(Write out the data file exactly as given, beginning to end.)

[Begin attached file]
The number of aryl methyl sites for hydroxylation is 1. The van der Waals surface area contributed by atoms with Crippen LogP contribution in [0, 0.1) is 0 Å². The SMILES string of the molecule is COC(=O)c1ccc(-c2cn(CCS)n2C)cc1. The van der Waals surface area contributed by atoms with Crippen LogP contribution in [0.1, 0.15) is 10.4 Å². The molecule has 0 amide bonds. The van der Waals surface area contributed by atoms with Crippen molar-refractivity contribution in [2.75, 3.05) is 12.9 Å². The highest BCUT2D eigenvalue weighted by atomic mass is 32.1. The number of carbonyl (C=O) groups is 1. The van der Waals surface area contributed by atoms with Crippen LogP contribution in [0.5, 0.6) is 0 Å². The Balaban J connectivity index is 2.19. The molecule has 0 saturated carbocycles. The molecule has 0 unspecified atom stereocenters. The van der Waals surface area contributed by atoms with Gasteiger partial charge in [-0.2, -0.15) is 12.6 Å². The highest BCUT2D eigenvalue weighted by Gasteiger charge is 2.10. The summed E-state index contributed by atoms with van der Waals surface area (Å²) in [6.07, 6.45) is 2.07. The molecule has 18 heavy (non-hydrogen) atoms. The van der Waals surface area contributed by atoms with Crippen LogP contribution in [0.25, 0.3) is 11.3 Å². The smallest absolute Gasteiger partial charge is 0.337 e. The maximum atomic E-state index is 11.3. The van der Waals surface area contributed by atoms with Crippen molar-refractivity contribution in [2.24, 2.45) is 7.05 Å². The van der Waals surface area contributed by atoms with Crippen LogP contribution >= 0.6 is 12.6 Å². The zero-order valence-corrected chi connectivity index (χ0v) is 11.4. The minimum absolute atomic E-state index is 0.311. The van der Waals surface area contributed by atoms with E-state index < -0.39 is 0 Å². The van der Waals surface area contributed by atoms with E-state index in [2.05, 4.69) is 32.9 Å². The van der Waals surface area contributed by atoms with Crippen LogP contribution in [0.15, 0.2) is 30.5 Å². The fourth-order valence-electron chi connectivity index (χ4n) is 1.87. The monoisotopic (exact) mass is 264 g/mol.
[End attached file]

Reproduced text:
The number of aryl methyl sites for hydroxylation is 1. The van der Waals surface area contributed by atoms with Crippen LogP contribution in [0, 0.1) is 0 Å². The SMILES string of the molecule is COC(=O)c1ccc(-c2cn(CCS)n2C)cc1. The van der Waals surface area contributed by atoms with Crippen LogP contribution in [0.1, 0.15) is 10.4 Å². The molecule has 0 amide bonds. The van der Waals surface area contributed by atoms with Crippen molar-refractivity contribution in [2.75, 3.05) is 12.9 Å². The highest BCUT2D eigenvalue weighted by atomic mass is 32.1. The number of carbonyl (C=O) groups is 1. The van der Waals surface area contributed by atoms with Crippen LogP contribution in [0.5, 0.6) is 0 Å². The Balaban J connectivity index is 2.19. The molecule has 0 saturated carbocycles. The molecule has 0 unspecified atom stereocenters. The van der Waals surface area contributed by atoms with Gasteiger partial charge in [-0.2, -0.15) is 12.6 Å². The highest BCUT2D eigenvalue weighted by Gasteiger charge is 2.10. The summed E-state index contributed by atoms with van der Waals surface area (Å²) in [6.07, 6.45) is 2.07. The molecule has 18 heavy (non-hydrogen) atoms. The van der Waals surface area contributed by atoms with Crippen LogP contribution in [0.25, 0.3) is 11.3 Å². The smallest absolute Gasteiger partial charge is 0.337 e. The maximum atomic E-state index is 11.3. The van der Waals surface area contributed by atoms with Crippen molar-refractivity contribution in [2.24, 2.45) is 7.05 Å². The van der Waals surface area contributed by atoms with Crippen LogP contribution >= 0.6 is 12.6 Å². The zero-order valence-corrected chi connectivity index (χ0v) is 11.4. The minimum absolute atomic E-state index is 0.311. The van der Waals surface area contributed by atoms with E-state index < -0.39 is 0 Å². The van der Waals surface area contributed by atoms with E-state index in [2.05, 4.69) is 32.9 Å². The van der Waals surface area contributed by atoms with Crippen LogP contribution in [0.15, 0.2) is 30.5 Å². The fourth-order valence-electron chi connectivity index (χ4n) is 1.87. The monoisotopic (exact) mass is 264 g/mol.